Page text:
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UDAF Announces $112,500 Startup Grant for the Development of Local Food Hub

The Utah Department of Agriculture and Food will be awarding $112,500 through the Local Food Hub Startup and Development Fund to one or more eligible applicants. This grant is the result of a one-time 2021 legislative appropriation (SB 3, Line 2005, Item 256, Senator Gene Davis) and is intended to provide seed funding towards the development of a food hub that connects farm fresh food to consumers along the Wasatch Front. 

Food hubs are innovative distribution centers that act as aggregators for small to medium-sized producers and provide wholesale, retail, and institutional market opportunities including schools, hotels, and restaurants that would otherwise be inaccessible to those producers. Food hubs may also provide minimal processing, e.g. for produce deemed too cosmetically imperfect for retail sales, creating new revenue streams for farmers. 

Eligible applicants must be one of the following: 

  • A Utah based for-profit business 
  • A Utah based non-profit organization with existing 501c3 status 
  • A Utah farmer or group of farmers 
  • A Utah rancher or group of ranchers 
  • An agricultural industry group 
  • An agricultural marketing entity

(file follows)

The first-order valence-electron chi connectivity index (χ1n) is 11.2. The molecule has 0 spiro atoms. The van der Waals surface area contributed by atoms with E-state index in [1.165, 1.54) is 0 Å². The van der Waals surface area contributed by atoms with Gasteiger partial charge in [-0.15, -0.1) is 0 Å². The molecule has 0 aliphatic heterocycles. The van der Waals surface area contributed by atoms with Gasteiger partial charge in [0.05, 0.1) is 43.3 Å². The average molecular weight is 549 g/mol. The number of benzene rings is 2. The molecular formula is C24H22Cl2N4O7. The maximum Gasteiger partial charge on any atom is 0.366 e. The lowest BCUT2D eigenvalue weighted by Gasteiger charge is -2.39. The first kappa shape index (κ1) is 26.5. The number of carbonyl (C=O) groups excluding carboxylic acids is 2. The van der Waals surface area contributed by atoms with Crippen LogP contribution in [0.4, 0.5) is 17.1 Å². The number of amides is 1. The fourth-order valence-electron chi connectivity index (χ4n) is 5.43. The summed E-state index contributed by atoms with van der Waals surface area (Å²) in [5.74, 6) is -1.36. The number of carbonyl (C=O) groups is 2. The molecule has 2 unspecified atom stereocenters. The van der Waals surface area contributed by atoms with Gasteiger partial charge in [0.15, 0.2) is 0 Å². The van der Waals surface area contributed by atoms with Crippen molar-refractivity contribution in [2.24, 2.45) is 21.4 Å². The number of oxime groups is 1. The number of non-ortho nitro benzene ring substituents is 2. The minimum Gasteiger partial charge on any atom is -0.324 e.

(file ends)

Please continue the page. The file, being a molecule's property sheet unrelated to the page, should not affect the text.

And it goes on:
Examples of how funding may be used include, but are not limited to: cooler and freezer space, manufacturing and packaging equipment, etc. 

“Utah is one of just five states that lack a centralized food hub distribution system. As we discovered during the last year, it’s incredibly important to strengthen our local food systems to keep the food produced in Utah connected with all Utah consumers.” — Commissioner Craig Buttars. 

“We thank the legislature and the Local Food Advisory Council for their recognition of this need and their efforts in educating the public about the importance of food hubs for Utah farmers, ranchers, processors, and consumers statewide.” — Linda Clark Gillmor, Director of Marketing and Economic Development. 

Find additional information, including a sample application, at The application window will be open July 1 – August 27, 2021.



UDAF Urges Extreme Caution with Agricultural Burns Amidst Exceptional Drought Conditions

As the state of Utah is experiencing exceptional drought conditions and has entered the closed fire season of June 1-October 31, the Utah Department of Agriculture and Food (UDAF) is urging all Utahns, including those in the agricultural community, to avoid burning fires, whether they be recreational or prescribed burns for agricultural purposes. 

“Farmers and ranchers are being greatly affected by the extreme drought conditions this year,” said Craig Buttars, Commissioner of the Department of Agriculture and Food. “Feed for livestock will be scarce, which is why it will be even more pertinent that we have as much rangeland as possible. Wildfires would be severely detrimental to Utah’s farmers and ranchers.”